About the project
Waituna Creek was once described as “tortuously meandering” as it wove in and out of wetlands on its way to Waituna Lagoon. But the last 100 years of agricultural development has seen extensive straightening and deepening of the creek and it is now only a third of its original length.
The Lower Waituna Creek transformation project is a multi-phase restoration project that aims to increase the ecological resilience of Waituna Creek while also meeting the community aspirations to sustain productive agriculture and to provide recreational and cultural opportunities.
The Waituna Creek project began as a partnership between Living Water and the Department of Conservation’s Arawai-Kakariki programme but has now been adopted as a workstream within the wider Whakamana Te Waituna programme.
Phase one of Waituna Creek transformation focused on improving habitat for fish by creating flow variability with logs and bundles of manuka, greater connection to an artificial flood plain by benching or creating a two-stage channel and extensive riparian planting to create shade and habitat for insects that provide food for fish.
Phase Two of Waituna Creek transformation is currently being planned with input from the Waituna community. We are looking to build on the habitat creation concepts of phase one as well as exploring ideas for nutrient and sediment management, and opportunities for recreation and enhancing cultural values.
- This project is demonstrating the use of different restoration and water management concepts that could potentially be scaled up and implemented throughout the catchment. It is also a highly collaborative project involving Iwi, councils, farmers and anyone else who would like to be involved.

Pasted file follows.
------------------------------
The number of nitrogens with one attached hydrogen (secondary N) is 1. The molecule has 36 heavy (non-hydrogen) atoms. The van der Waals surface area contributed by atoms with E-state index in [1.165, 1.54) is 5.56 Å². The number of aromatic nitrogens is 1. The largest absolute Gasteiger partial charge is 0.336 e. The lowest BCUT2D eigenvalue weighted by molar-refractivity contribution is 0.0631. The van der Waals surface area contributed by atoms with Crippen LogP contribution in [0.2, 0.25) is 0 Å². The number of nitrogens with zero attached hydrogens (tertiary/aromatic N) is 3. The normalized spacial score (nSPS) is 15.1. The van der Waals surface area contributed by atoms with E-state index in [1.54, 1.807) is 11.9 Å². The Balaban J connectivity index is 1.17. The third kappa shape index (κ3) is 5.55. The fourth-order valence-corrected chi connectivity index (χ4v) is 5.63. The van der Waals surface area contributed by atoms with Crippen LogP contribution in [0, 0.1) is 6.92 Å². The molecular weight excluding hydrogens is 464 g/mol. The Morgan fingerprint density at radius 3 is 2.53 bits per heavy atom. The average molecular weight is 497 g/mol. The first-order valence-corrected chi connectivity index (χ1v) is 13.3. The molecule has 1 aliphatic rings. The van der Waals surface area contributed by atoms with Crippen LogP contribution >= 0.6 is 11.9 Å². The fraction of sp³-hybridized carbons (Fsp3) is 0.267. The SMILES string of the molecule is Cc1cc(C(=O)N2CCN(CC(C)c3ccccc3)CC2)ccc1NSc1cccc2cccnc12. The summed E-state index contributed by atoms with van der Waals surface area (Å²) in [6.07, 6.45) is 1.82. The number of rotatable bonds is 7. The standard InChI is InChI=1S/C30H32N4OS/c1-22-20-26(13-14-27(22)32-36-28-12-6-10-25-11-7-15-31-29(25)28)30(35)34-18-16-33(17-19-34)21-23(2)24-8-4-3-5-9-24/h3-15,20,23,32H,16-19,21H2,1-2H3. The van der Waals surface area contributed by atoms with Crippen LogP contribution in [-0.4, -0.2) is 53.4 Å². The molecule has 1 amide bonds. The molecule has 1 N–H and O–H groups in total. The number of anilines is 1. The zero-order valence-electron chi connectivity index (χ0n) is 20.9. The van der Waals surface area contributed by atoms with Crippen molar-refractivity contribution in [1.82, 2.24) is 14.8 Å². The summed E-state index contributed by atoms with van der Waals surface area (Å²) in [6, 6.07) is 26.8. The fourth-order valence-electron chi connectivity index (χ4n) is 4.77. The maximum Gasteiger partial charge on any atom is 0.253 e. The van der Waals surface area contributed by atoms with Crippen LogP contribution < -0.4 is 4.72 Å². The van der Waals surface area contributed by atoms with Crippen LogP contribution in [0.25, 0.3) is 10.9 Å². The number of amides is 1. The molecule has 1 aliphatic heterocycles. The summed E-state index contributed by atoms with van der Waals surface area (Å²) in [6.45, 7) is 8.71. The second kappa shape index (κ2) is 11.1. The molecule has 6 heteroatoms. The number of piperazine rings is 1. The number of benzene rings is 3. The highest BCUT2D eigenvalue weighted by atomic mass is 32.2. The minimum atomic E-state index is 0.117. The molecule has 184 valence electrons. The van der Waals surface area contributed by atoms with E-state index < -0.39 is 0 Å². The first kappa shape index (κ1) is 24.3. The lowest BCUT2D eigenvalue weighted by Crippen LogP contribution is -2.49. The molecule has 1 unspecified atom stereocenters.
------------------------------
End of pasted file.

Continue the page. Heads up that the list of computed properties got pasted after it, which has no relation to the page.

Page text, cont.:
- Increases fish habitat, fish diversity and abundance without effecting drainage
- Improved riparian and terrestrial habitat and biodiversity
- Supports iwi aspirations for the creek
Phase one completed, including:
- Concept planning completed in 2016
- Hydraulic assessments and detailed planning and design completed end of 2017
- Construction, including installing instream habitat structures, bank re-profiling, and plantings completed March 2018, read more here
- Fish and habitat monitoring completed March 2018 and March 2019, video and story here
- Phase 2 concept planning underway as part of Whakamana te Waituna through 2018
Phase Two, underway, this includes:
- Workshops and survey with the community to get their ideas on our Phase 2 concepts
- Maintain existing plantings, expand native plantings in the riparian and instream zones, and control weeds
- Final report from Cawthron on success of instream habitat structures
Kokopu moved downstream in Feb 2018 due to extreme drought - vlog here
Native fish respond positively to installation of instream habitat structures - Southland Express story
Giant kōkopu found in lower Waituna Creek for the first time in seven years of surveying - stuff.co.nz article
Phase 1 Installation
Completed March 2018
Phase 2 Design and Installation
Due to be completed by the middle of 2022
Waituna Creek Planting Progress
- Ongoing annual monitoring of fish populations
- Multi-stakeholder review of phase 1
- Co-design of phase 2
- Assess feasibility of projects such as reconnecting oxbows and meanders to the creek
- Implementation of phase 2